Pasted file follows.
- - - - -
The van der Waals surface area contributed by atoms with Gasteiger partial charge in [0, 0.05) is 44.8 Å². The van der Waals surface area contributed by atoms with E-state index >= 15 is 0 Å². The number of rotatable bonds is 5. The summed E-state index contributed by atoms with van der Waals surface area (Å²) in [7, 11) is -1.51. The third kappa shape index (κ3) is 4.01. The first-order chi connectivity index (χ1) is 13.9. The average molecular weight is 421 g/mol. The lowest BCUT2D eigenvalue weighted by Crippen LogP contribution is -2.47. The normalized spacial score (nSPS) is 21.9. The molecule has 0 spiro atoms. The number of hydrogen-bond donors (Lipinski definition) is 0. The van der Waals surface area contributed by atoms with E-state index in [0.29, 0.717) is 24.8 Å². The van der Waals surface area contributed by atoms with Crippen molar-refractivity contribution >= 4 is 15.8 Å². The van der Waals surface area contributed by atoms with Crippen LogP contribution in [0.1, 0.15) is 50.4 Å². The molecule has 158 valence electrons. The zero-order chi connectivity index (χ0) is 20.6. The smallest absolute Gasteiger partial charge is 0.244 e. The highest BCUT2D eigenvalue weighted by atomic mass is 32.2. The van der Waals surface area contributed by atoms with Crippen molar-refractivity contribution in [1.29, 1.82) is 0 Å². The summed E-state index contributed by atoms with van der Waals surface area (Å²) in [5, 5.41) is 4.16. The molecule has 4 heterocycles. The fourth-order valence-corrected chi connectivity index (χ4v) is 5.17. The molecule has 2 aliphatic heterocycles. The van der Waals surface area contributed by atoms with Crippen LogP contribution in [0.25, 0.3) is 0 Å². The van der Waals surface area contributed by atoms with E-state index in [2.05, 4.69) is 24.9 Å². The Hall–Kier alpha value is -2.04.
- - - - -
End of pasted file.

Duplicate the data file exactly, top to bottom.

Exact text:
The van der Waals surface area contributed by atoms with Gasteiger partial charge in [0, 0.05) is 44.8 Å². The van der Waals surface area contributed by atoms with E-state index >= 15 is 0 Å². The number of rotatable bonds is 5. The summed E-state index contributed by atoms with van der Waals surface area (Å²) in [7, 11) is -1.51. The third kappa shape index (κ3) is 4.01. The first-order chi connectivity index (χ1) is 13.9. The average molecular weight is 421 g/mol. The lowest BCUT2D eigenvalue weighted by Crippen LogP contribution is -2.47. The normalized spacial score (nSPS) is 21.9. The molecule has 0 spiro atoms. The number of hydrogen-bond donors (Lipinski definition) is 0. The van der Waals surface area contributed by atoms with E-state index in [0.29, 0.717) is 24.8 Å². The van der Waals surface area contributed by atoms with Crippen molar-refractivity contribution >= 4 is 15.8 Å². The van der Waals surface area contributed by atoms with Crippen LogP contribution in [0.1, 0.15) is 50.4 Å². The molecule has 158 valence electrons. The zero-order chi connectivity index (χ0) is 20.6. The smallest absolute Gasteiger partial charge is 0.244 e. The highest BCUT2D eigenvalue weighted by atomic mass is 32.2. The van der Waals surface area contributed by atoms with Crippen molar-refractivity contribution in [1.29, 1.82) is 0 Å². The summed E-state index contributed by atoms with van der Waals surface area (Å²) in [5, 5.41) is 4.16. The molecule has 4 heterocycles. The fourth-order valence-corrected chi connectivity index (χ4v) is 5.17. The molecule has 2 aliphatic heterocycles. The van der Waals surface area contributed by atoms with Crippen LogP contribution in [0.25, 0.3) is 0 Å². The van der Waals surface area contributed by atoms with E-state index in [2.05, 4.69) is 24.9 Å². The Hall–Kier alpha value is -2.04.